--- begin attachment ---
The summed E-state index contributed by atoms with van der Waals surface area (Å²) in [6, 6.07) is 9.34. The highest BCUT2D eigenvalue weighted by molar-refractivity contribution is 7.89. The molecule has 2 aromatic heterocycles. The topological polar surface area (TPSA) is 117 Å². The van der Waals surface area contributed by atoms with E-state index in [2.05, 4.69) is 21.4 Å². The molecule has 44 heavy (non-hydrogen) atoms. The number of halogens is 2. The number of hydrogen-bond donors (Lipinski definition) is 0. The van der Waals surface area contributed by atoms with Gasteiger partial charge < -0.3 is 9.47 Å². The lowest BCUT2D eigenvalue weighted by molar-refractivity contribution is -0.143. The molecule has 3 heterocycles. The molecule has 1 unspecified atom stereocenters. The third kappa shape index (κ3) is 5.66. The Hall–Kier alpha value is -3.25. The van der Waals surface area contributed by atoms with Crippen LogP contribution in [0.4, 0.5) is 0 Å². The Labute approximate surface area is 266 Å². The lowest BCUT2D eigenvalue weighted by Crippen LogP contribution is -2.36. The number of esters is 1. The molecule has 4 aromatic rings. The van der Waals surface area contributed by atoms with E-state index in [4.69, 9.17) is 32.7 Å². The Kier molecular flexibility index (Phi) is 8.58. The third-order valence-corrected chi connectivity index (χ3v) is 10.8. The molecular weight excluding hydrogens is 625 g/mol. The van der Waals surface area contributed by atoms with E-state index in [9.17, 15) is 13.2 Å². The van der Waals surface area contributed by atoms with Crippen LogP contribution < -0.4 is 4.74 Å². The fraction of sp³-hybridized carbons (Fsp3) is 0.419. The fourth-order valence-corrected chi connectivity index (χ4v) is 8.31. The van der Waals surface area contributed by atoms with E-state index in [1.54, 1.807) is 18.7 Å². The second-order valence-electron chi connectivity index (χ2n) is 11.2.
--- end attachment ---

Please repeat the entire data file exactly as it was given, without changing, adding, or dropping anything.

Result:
The summed E-state index contributed by atoms with van der Waals surface area (Å²) in [6, 6.07) is 9.34. The highest BCUT2D eigenvalue weighted by molar-refractivity contribution is 7.89. The molecule has 2 aromatic heterocycles. The topological polar surface area (TPSA) is 117 Å². The van der Waals surface area contributed by atoms with E-state index in [2.05, 4.69) is 21.4 Å². The molecule has 44 heavy (non-hydrogen) atoms. The number of halogens is 2. The number of hydrogen-bond donors (Lipinski definition) is 0. The van der Waals surface area contributed by atoms with Gasteiger partial charge < -0.3 is 9.47 Å². The lowest BCUT2D eigenvalue weighted by molar-refractivity contribution is -0.143. The molecule has 3 heterocycles. The molecule has 1 unspecified atom stereocenters. The third kappa shape index (κ3) is 5.66. The Hall–Kier alpha value is -3.25. The van der Waals surface area contributed by atoms with Crippen LogP contribution in [0.4, 0.5) is 0 Å². The Labute approximate surface area is 266 Å². The lowest BCUT2D eigenvalue weighted by Crippen LogP contribution is -2.36. The number of esters is 1. The molecule has 4 aromatic rings. The van der Waals surface area contributed by atoms with E-state index in [4.69, 9.17) is 32.7 Å². The Kier molecular flexibility index (Phi) is 8.58. The third-order valence-corrected chi connectivity index (χ3v) is 10.8. The molecular weight excluding hydrogens is 625 g/mol. The van der Waals surface area contributed by atoms with E-state index in [9.17, 15) is 13.2 Å². The van der Waals surface area contributed by atoms with Crippen LogP contribution < -0.4 is 4.74 Å². The fraction of sp³-hybridized carbons (Fsp3) is 0.419. The fourth-order valence-corrected chi connectivity index (χ4v) is 8.31. The van der Waals surface area contributed by atoms with E-state index in [1.54, 1.807) is 18.7 Å². The second-order valence-electron chi connectivity index (χ2n) is 11.2.